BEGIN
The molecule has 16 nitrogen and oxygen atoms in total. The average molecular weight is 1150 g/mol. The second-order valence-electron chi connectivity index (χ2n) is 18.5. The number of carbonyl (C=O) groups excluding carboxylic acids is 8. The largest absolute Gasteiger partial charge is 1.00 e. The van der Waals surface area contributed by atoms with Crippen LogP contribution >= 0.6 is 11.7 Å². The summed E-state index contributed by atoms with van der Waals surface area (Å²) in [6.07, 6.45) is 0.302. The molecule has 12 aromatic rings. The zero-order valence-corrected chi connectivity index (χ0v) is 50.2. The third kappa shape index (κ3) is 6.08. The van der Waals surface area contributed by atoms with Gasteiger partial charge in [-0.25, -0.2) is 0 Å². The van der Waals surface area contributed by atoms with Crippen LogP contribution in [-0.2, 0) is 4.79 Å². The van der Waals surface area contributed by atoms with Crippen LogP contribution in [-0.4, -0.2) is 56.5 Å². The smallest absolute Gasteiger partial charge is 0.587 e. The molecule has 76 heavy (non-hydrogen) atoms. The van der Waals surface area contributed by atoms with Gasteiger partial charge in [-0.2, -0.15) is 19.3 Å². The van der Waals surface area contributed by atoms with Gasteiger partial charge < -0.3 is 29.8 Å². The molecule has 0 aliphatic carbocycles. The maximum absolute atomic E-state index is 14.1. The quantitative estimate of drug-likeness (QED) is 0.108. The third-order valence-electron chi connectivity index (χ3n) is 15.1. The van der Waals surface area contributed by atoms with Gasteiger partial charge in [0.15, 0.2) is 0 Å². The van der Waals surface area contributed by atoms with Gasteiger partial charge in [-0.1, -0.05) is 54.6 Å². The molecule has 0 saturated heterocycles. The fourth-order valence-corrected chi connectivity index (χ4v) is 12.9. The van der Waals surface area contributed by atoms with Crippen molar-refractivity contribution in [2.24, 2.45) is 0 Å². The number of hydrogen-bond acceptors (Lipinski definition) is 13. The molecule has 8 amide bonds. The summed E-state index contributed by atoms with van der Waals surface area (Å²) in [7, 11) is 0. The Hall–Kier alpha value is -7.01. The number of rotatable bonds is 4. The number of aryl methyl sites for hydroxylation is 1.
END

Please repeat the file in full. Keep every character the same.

The molecule has 16 nitrogen and oxygen atoms in total. The average molecular weight is 1150 g/mol. The second-order valence-electron chi connectivity index (χ2n) is 18.5. The number of carbonyl (C=O) groups excluding carboxylic acids is 8. The largest absolute Gasteiger partial charge is 1.00 e. The van der Waals surface area contributed by atoms with Crippen LogP contribution >= 0.6 is 11.7 Å². The summed E-state index contributed by atoms with van der Waals surface area (Å²) in [6.07, 6.45) is 0.302. The molecule has 12 aromatic rings. The zero-order valence-corrected chi connectivity index (χ0v) is 50.2. The third kappa shape index (κ3) is 6.08. The van der Waals surface area contributed by atoms with Gasteiger partial charge in [-0.25, -0.2) is 0 Å². The van der Waals surface area contributed by atoms with Crippen LogP contribution in [-0.2, 0) is 4.79 Å². The van der Waals surface area contributed by atoms with Crippen LogP contribution in [-0.4, -0.2) is 56.5 Å². The smallest absolute Gasteiger partial charge is 0.587 e. The molecule has 76 heavy (non-hydrogen) atoms. The van der Waals surface area contributed by atoms with Gasteiger partial charge in [-0.2, -0.15) is 19.3 Å². The van der Waals surface area contributed by atoms with Gasteiger partial charge < -0.3 is 29.8 Å². The molecule has 0 aliphatic carbocycles. The maximum absolute atomic E-state index is 14.1. The quantitative estimate of drug-likeness (QED) is 0.108. The third-order valence-electron chi connectivity index (χ3n) is 15.1. The van der Waals surface area contributed by atoms with Gasteiger partial charge in [0.15, 0.2) is 0 Å². The van der Waals surface area contributed by atoms with Gasteiger partial charge in [-0.1, -0.05) is 54.6 Å². The molecule has 0 saturated heterocycles. The fourth-order valence-corrected chi connectivity index (χ4v) is 12.9. The van der Waals surface area contributed by atoms with Crippen molar-refractivity contribution in [2.24, 2.45) is 0 Å². The number of hydrogen-bond acceptors (Lipinski definition) is 13. The molecule has 8 amide bonds. The summed E-state index contributed by atoms with van der Waals surface area (Å²) in [7, 11) is 0. The Hall–Kier alpha value is -7.01. The number of rotatable bonds is 4. The number of aryl methyl sites for hydroxylation is 1.